Sunday, Jul 03, 2022

The Knights on White Horse

The Shwet Ashw team of the Corps of Military Police set the benchmark for motorcycle display riding teams even as it continues to break new ground.

The Shwet Ashw team forming the pyramid.

Of all the motorcycle display teams supported of the Indian Army and central paramilitary forces, the Shwet Ashw (White Horse) team of the Corps of Military Police based out of the CMP Centre and School in Bengaluru carries the most enduring legacy.

When India was still taking small steps on the road to freedom, the country’s oldest motorcycle display team was raised at the CMP Centre and School in 1952 when it was still based in Faizabad in Uttar Pradesh. It was christened as Shwet Ashw by the then Chief of the Army Staff, Gen. AS Vaidya. According to various historical records, the team was raised to showcase the role of the Military Police’s motorcycle outriders, who lead convoys of high dignitaries and state guests.

From its modest start, by 1977 Shwet Ashw was crisscrossing the span of India out its permanent base in Bangalore, putting up shows of its daredevilry. But it was their display at the opening ceremony of the 9th Asian Games in Delhi in 1982 that put them in the international spotlight. Soon enough, Shwet Ashw was much in demand for their breathtaking displays at high-profile events like the 8th Asian Track and Field Championship and Miss World Beauty Contest in Bangalore in 1992.

With the passage of time, the team’s fame spread far and wide, including invitations to perform at the Centenary Celebrations of Mongolia and National Day of Seychelles. “It was an honour to represent the corps and India at such prestigious events...the audience was absolutely spellbound by our show. People would meet us on the streets to congratulate us and click pictures...we were treated like heroes,” recalls Subedar NK Tiwari, captain of the team.

The Shwet Ashw team comprises one officer who is in charge of the team, two Junior Commissioned Officers and 35 Other Rank personnel. It is led by Lt. Col. KC Monnappa, while Subedar NK Tiwari, a veteran of 23 years is the captain of the team. In fact, the success of Shwet Ashw over the years has inspired other units of the Indian Army like to the Army Service Corps and Signals to raise their own team, besides inspiring paramilitary forces like the BSF and ITBP to launch their versions of motorcycle display outfits. “We take a lot of pride in saying that Shwet Ashw was the trendsetter. Years of experience has enabled us to fine-tune the dynamics of the team to such an extent that it works almost in the auto-pilot mode. Every member of the team is aware of their roles and responsibilities and they work in close coordination,” points of Lt. Col. KC Monnappa, Officer-In-Charge (OIC) of the team.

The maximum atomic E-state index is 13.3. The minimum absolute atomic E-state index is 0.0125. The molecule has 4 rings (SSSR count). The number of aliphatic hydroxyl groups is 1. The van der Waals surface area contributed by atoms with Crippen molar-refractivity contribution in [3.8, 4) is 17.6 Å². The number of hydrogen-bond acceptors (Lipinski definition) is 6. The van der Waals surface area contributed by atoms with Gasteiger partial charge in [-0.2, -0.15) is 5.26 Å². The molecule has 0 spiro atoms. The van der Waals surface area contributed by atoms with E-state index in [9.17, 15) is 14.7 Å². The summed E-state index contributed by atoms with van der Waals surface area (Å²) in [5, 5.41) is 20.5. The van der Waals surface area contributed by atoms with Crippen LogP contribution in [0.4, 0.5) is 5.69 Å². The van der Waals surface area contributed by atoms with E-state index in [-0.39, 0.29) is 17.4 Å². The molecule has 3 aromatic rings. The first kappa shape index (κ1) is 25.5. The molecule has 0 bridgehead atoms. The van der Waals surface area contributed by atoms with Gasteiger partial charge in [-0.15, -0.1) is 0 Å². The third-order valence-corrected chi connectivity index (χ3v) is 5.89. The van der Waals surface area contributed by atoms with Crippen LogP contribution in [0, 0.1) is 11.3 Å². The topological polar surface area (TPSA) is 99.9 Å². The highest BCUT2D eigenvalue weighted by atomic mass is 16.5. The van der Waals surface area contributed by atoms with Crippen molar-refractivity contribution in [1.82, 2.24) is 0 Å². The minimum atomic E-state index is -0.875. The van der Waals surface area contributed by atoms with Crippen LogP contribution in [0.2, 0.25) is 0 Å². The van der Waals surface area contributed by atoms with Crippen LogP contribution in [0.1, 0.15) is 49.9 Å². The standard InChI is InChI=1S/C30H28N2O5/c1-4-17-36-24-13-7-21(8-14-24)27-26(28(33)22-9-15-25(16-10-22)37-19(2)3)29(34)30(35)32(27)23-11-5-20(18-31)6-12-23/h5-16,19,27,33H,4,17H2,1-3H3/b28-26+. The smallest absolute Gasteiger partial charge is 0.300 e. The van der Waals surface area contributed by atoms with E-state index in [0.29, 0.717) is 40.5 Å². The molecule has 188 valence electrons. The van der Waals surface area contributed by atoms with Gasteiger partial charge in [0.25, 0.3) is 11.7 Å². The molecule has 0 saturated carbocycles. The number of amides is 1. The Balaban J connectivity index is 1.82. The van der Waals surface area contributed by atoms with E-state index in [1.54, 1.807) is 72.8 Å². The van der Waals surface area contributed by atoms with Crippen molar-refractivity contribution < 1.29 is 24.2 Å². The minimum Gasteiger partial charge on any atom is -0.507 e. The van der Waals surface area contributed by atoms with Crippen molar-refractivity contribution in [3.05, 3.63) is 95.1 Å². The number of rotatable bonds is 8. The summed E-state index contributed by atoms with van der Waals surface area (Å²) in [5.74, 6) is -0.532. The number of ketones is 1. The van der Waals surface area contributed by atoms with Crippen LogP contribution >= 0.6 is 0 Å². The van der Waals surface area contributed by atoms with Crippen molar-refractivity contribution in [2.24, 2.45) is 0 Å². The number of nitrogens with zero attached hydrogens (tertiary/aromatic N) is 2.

Shwet Ashw is, probably, the busiest motorcycle display team. Apart from being a regular at the Army Day on January 15, it puts up 13 to 14 shows every year across the country. Of the many achievements of the CMP team over the years, the three Guinness World Records remain as their showpiece badges of honour. On September 22, 1995, they set a record of carrying 133 men on 11 motorcycles over a distance of 315 metres. Shwet Ashw broke its own record on October 15, 1999, by hauling 151 men astride 11 motorcycles over a distance of 215 metres. Then on October 30, 2010, the daredevils of the CMP Centre & School once again made headlines by carrying 40 men on a single 500 Royal Enfield Motorcycle, bettering the number set by the riders of the Brazilian Army. This world record stood for seven years before it was bettered by another Bengaluru-based team, ASC Tornadoes, in 2017. Unfortunately, the Guinness World Records have placed a moratorium on such record attempts for an indefinite period. It has left riders like Havaldar Sishpal, who is keen the break the ladder climbing of a moving motorcycle record set by the Border Security Force, disappointed. “We have written to the Guinness World Records a number of times expressing our desire to set a new benchmark, but they have not responded to our request. I am ready to set a new world record with just three days of preparation,” says Sishpal.

Even as the CMP team waits for the moratorium to be lifted, they sweat it out every day, to keep their riding skills sharp and their Royal Enfield motorcycles in top condition.